When John Adams first wrote the phrase “tyranny of the majority,” in 1788, he was helping to inaugurate a tradition in American politics to regard the faceless masses with, at best, a healthy and measured skepticism. Indeed, political history since the Enlightenment is full of epigrams and catchphrases—”banality of evil” being one, “totalitarian democracy” another—reminding us that the worst of humanity is often derived from the quotidian. The participants in a genocide are usually not disfigured foreign monsters but the victims’ fellow citizens. The scary thing about a serial killer is that it’s always the quiet guy who, as the neighbors tell the network reporters, “keeps to himself.” One finds that this tendency holds true at the level of language as well: the worst trespasses on our intellect are those sayings that, worked into a state of flaccidity and vacuity, have slipped by our rational defenses and have become “cliches.”
A society governed by slogans is condemned to repeat them. The degeneration of political debate into a series of cliches, particularly those of the self-proclaimed progressives, is the subject of an intelligent new book by Jonah Goldberg titled The Tyranny of Cliches. The author’s goal is to discern, as the subtitle informs us, “how liberals cheat in the war of ideas.” It was Richard Weaver who warned us that ideas have consequences, and Goldberg has assigned himself the adjunct role of showing that the lack of ideas is just as important. This means that concepts like “diversity” and “social justice,” bromides like “violence never solves anything,” and comfortable thought-terminating rejoinders like “social darwinism” and Marie Antoinette’s never-uttered “let them eat cake” are up for consideration.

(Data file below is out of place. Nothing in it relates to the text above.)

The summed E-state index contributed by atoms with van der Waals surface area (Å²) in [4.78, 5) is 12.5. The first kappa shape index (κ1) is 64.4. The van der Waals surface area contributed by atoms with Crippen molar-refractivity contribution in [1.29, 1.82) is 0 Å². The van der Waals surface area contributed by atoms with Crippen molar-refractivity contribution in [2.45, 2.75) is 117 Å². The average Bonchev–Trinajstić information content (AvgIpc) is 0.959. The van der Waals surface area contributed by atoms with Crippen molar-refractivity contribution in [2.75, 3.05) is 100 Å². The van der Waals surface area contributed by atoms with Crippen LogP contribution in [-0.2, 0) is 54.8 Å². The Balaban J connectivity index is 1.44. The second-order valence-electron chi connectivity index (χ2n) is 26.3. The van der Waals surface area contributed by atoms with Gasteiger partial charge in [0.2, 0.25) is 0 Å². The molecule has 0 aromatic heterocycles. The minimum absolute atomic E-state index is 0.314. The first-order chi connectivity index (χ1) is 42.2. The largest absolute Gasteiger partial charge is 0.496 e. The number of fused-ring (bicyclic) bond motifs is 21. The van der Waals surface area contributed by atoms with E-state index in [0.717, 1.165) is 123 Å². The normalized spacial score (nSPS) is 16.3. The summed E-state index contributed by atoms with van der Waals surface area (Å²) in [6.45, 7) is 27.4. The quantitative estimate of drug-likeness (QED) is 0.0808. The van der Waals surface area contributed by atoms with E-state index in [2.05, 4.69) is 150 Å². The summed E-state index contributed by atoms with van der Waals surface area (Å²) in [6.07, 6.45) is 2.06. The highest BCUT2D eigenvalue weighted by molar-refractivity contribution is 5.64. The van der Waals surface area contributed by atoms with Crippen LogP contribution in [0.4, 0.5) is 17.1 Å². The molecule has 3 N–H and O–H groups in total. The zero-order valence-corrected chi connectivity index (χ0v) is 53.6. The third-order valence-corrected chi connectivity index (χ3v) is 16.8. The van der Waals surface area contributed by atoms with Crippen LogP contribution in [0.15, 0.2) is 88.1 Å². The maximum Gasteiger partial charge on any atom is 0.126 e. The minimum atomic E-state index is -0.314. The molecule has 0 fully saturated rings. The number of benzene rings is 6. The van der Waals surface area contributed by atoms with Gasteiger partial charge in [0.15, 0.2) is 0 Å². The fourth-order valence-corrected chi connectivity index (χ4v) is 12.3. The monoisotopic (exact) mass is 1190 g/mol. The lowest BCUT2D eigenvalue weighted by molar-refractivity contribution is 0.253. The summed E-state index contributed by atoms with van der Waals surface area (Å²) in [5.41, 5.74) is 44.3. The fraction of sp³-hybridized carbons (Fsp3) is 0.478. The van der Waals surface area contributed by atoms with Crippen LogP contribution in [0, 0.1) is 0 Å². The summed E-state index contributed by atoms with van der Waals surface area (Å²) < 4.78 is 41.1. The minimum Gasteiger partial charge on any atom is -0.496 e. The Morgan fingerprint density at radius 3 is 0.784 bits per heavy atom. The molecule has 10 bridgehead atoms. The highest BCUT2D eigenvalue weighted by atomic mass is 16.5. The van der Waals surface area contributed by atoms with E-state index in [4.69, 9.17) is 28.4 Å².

For Goldberg, cliches “are a way to earn bravery on the cheap, defending principles you haven’t thought through or perhaps only vaguely support.” Those who have spoken before a crowd, especially one of the college aged, and entertained questions will nod gently in agreement as they read Goldberg’s own version of the experience:
Often, I will encounter an earnest student, much more serious looking than the typical hippie with open-toed shoes and a closed mind. During the Q&A session after my speech he will say something like “Mr. Goldberg, I may disagree with what you have to say, but I will defend to the death your right to say it.”